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Invalid GPG keys: warning: rpmts HdrFromFdno: Header V3_DSA signature: NOKEY

Sometimes you encountered problem that fail to install the package after you execute yum install . Below the error that you encountered

Downloading Packages:
warning: rpmts_HdrFromFdno: Header V3 DSA signature: NOKEY, key ID db42a60e

Public key for autoconf-2.59-5.noarch.rpm is not installed

This errors occurs sometime with yum install with the old GPG keys that are obsolete, you need to update them . Just run the command below to update the old GPG keys.

rpm --import /etc/pki/rpm-gpg/RPM*

How to convert seconds into HH:MM:SS (24 hour format) using Perl

use strict;
my $sec = 30028;
# result should be 08:20:28
my $time = &ConvertSeconds2Hours($sec);
print $time;
sub ConvertSeconds2Hours()
my $sec=shift;

my $hours = ($sec/3600);
my ($hours,$x) = split('\.', $hours);
if ($hours < 10)
$hours = "0" . $hours;
my $min = ($sec%3600);
$min = ($min/60);
my ($min,$x) = split('\.', $min);
if ($min < 10)
$min = "0" . $min;
$sec = ($sec%60);
if ($sec < 10)
$sec = "0" . $sec;

return "$hours:$min:$sec";


How to peek message MSMQ using perl

use Win32::OLE;
use strict;
my %getInbox;
my $msmq_path = "direct=os:MSMQ-Server\\Private\$\\test";
my $objInfo = Win32::OLE->new('MSMQ.MSMQQueueInfo');
my $objMsg = Win32::OLE->new('MSMQ.MSMQMessage');

$objInfo->{FormatName}= $msmq_path;
#$objMsg->{Body}= "test";
#$objMsg->{Label}= '12005I112';
my $objQue=$objInfo->open(1,0);
$getInbox{message} = $objQue->PeekCurrent(0,1,1,10);
$getInbox{info} = $objQue->Receive() if (defined($getInbox{message}));
while (defined($getInbox{info}))
print $getInbox{info}->{Body},"\n";
print $getInbox{info}->{Label},"\n";
$getInbox{message} = $objQue->PeekNext(0,1,1,10);
last if (!(defined($getInbox{message})));


How to send message in transactional MSMQ queue using perl

use Win32::OLE;
sub sendInbox()
my $Body = shift;
my $Queue = shift;
my $sendMsg = Win32::OLE->new('MSMQ.MSMQMessage');
my $sendInfo = Win32::OLE->new('MSMQ.MSMQQueueInfo');
my $Sendxdisper = Win32::OLE->new('MSMQ.MSMQTransactionDispenser'); #
my $Sendxact = Win32::OLE->new('MSMQ.MSMQTransaction'); #
$Sendxact = $Sendxdisper->BeginTransaction();
$sendInfo->{FormatName}= "direct=os:" . $Queue;
my $sendQ = $sendInfo->Open(2, 0);
$sendMsg->{Label}= "Label";
$sendMsg->{Body}= $Body;
#Send Message

ASUSTek Introduces 'Mid-size' Mobile PC in Bid to Create New Market

ASUSTeK Computer Inc of Taiwan announced the "N10J" compact notebook PC Sept 19, 2008. Its 10.2-inch display is larger than 7- to 8-inch displays on "mini PCs," for which the company cultivated the market with its "Eee PC," and smaller than 12-inch displays on general mobile notebook PCs.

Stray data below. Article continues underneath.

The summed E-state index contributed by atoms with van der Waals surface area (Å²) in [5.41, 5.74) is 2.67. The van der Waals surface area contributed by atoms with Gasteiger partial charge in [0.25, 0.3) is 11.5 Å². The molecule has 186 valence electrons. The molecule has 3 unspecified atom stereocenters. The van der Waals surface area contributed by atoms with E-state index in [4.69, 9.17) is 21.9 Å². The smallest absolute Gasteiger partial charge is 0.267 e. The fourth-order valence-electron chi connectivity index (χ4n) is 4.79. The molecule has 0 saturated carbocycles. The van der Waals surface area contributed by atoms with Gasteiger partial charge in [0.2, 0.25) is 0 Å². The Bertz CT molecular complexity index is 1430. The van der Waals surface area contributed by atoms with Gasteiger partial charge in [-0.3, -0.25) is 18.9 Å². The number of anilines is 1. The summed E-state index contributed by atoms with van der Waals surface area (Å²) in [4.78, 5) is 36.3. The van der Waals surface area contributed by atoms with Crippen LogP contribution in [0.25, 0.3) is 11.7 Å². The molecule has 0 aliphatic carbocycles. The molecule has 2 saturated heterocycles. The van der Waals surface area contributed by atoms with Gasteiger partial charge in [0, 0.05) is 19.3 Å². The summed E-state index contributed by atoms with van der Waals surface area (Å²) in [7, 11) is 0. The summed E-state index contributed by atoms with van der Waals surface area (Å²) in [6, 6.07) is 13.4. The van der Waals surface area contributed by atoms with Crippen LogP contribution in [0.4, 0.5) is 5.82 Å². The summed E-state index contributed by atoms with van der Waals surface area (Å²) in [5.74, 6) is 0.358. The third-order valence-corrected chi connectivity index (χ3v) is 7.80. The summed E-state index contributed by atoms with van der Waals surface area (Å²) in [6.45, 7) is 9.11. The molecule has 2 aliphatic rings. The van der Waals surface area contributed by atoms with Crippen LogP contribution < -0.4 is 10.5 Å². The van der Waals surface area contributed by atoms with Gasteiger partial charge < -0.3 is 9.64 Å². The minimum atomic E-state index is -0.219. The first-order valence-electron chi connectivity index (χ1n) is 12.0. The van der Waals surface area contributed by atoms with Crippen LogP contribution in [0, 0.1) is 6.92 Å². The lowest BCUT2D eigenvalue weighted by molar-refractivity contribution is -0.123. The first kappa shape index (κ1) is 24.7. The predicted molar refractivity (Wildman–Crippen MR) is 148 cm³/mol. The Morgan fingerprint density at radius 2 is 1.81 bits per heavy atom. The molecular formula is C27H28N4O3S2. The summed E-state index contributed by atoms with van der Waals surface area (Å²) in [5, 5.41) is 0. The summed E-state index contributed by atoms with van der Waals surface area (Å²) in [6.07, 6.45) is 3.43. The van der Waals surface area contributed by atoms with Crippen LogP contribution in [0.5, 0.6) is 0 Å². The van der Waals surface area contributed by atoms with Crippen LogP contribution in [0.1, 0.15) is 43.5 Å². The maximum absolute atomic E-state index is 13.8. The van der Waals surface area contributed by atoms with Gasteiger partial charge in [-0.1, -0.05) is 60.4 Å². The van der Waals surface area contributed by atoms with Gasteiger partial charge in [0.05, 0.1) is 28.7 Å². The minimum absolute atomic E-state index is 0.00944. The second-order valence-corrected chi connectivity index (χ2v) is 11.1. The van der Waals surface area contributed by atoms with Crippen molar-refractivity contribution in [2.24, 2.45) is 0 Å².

"The Eee PC is targeted at Internet users," said Kevin Du, general manager of ASUS Japan. "But we are targeting the N10J not only at Internet users but also at business users. We feel that the product will open another market, which is different from the one for notebook PCs."

The PC features Intel Corp's low power 1.6GHz "Atom" microprocessor along with NVIDIA Corp's "GeForce 9300M GS" graphics processing LSI (GPU). These processors allow for greater performance when playing video or running a game, for example, ASUS said.

It is also possible to turn off the GeForce 9300M GS to reduce power consumption. The battery pack can run the PC for about seven hours when the GPU is off and about four hours when it is on.

The N10J uses Microsoft Corp's "Windows Vista Home Premium" OS when operating as a standard PC, but it can start up in about eight seconds if the "Express Gate" function is used for limited operations such as the Web browser and "Skype."

The 10.2-inch display's resolution is 1024 x 600 dots. Its main memory is 2 Gbytes, while the built-in HDD is 160 Gbytes. The dimensions are 267 (w) x 195 (d) x 29mm (h). Given that the N10J is wider than a mini PC, it features a key pitch of about 18.5mm, which is close to that of a full-size keyboard. The weight is roughly 1.5kg including a battery pack.

There is no suggested retail price, but street pricing is expected to be ¥99,800 (approx US$938).

Original Post Here

Toshiba Exhibits Ultrasmall Projector as Small as iPod

Toshiba Corp prototyped a projector as small as the iPod and exhibited it at the company's new products exhibition in Japan (See related article 1, 2).

The projector was on display at IFA 2008, a consumer electronics trade show that took place in Germany from Aug 29 to Sept 3, 2008. According to a demonstrator from the company, it is "the first time that Toshiba has exhibited the prototype in Japan."

It is extremely unusual for a leading Japanese manufacturer to exhibit an ultra compact projector of this kind. Recently, development of ultra compact projectors that are small enough to be fit in a breast pocket and can be driven by a battery is intensifying and drawing people's attention.

However, most of the prototypes were made by manufacturers outside Japan or venture companies. This unexpected exhibition caught the eyes of many visitors who came to check out Toshiba's new LCD TVs and DVD recorders.

The prototype has a luminance of about 7lm. In dark places, it is capable of projecting and displaying images of about 50 inches. It is equipped with the digital light processing (DLP) Pico chip set manufactured by Texas Instruments Inc (TI).